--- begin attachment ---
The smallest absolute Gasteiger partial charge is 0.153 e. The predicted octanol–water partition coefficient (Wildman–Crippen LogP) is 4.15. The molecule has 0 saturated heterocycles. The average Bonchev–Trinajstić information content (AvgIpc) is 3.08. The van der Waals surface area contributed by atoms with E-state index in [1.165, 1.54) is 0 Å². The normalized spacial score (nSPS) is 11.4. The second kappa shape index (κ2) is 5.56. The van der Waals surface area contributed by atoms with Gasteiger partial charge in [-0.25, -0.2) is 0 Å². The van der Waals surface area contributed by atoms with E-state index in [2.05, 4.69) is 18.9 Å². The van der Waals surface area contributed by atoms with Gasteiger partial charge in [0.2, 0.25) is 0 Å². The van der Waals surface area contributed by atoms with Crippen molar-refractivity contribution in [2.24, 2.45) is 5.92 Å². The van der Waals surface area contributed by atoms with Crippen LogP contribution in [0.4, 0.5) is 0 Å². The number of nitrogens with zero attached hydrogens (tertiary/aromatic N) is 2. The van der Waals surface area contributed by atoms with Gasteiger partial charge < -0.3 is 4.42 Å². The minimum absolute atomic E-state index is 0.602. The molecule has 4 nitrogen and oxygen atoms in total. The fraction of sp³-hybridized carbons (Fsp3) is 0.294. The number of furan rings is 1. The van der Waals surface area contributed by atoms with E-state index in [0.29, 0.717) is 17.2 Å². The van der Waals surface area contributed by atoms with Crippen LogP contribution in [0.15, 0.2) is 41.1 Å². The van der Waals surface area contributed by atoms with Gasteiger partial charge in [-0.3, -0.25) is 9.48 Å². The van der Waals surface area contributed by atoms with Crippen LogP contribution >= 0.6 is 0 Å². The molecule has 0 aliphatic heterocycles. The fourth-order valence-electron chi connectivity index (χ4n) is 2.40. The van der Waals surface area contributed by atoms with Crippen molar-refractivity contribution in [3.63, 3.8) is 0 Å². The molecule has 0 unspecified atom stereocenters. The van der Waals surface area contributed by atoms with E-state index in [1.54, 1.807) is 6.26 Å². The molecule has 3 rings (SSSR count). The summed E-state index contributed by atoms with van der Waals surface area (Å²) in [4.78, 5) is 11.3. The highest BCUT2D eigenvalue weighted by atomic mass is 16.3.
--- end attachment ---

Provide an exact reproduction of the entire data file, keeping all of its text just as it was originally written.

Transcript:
The smallest absolute Gasteiger partial charge is 0.153 e. The predicted octanol–water partition coefficient (Wildman–Crippen LogP) is 4.15. The molecule has 0 saturated heterocycles. The average Bonchev–Trinajstić information content (AvgIpc) is 3.08. The van der Waals surface area contributed by atoms with E-state index in [1.165, 1.54) is 0 Å². The normalized spacial score (nSPS) is 11.4. The second kappa shape index (κ2) is 5.56. The van der Waals surface area contributed by atoms with Gasteiger partial charge in [-0.25, -0.2) is 0 Å². The van der Waals surface area contributed by atoms with E-state index in [2.05, 4.69) is 18.9 Å². The van der Waals surface area contributed by atoms with Gasteiger partial charge in [0.2, 0.25) is 0 Å². The van der Waals surface area contributed by atoms with Crippen molar-refractivity contribution in [2.24, 2.45) is 5.92 Å². The van der Waals surface area contributed by atoms with Crippen LogP contribution in [0.4, 0.5) is 0 Å². The number of nitrogens with zero attached hydrogens (tertiary/aromatic N) is 2. The van der Waals surface area contributed by atoms with Gasteiger partial charge < -0.3 is 4.42 Å². The minimum absolute atomic E-state index is 0.602. The molecule has 4 nitrogen and oxygen atoms in total. The fraction of sp³-hybridized carbons (Fsp3) is 0.294. The number of furan rings is 1. The van der Waals surface area contributed by atoms with E-state index in [0.29, 0.717) is 17.2 Å². The van der Waals surface area contributed by atoms with Crippen LogP contribution in [0.15, 0.2) is 41.1 Å². The van der Waals surface area contributed by atoms with Gasteiger partial charge in [-0.3, -0.25) is 9.48 Å². The van der Waals surface area contributed by atoms with Crippen LogP contribution >= 0.6 is 0 Å². The molecule has 0 aliphatic heterocycles. The fourth-order valence-electron chi connectivity index (χ4n) is 2.40. The van der Waals surface area contributed by atoms with Crippen molar-refractivity contribution in [3.63, 3.8) is 0 Å². The molecule has 0 unspecified atom stereocenters. The van der Waals surface area contributed by atoms with E-state index in [1.54, 1.807) is 6.26 Å². The molecule has 3 rings (SSSR count). The summed E-state index contributed by atoms with van der Waals surface area (Å²) in [4.78, 5) is 11.3. The highest BCUT2D eigenvalue weighted by atomic mass is 16.3.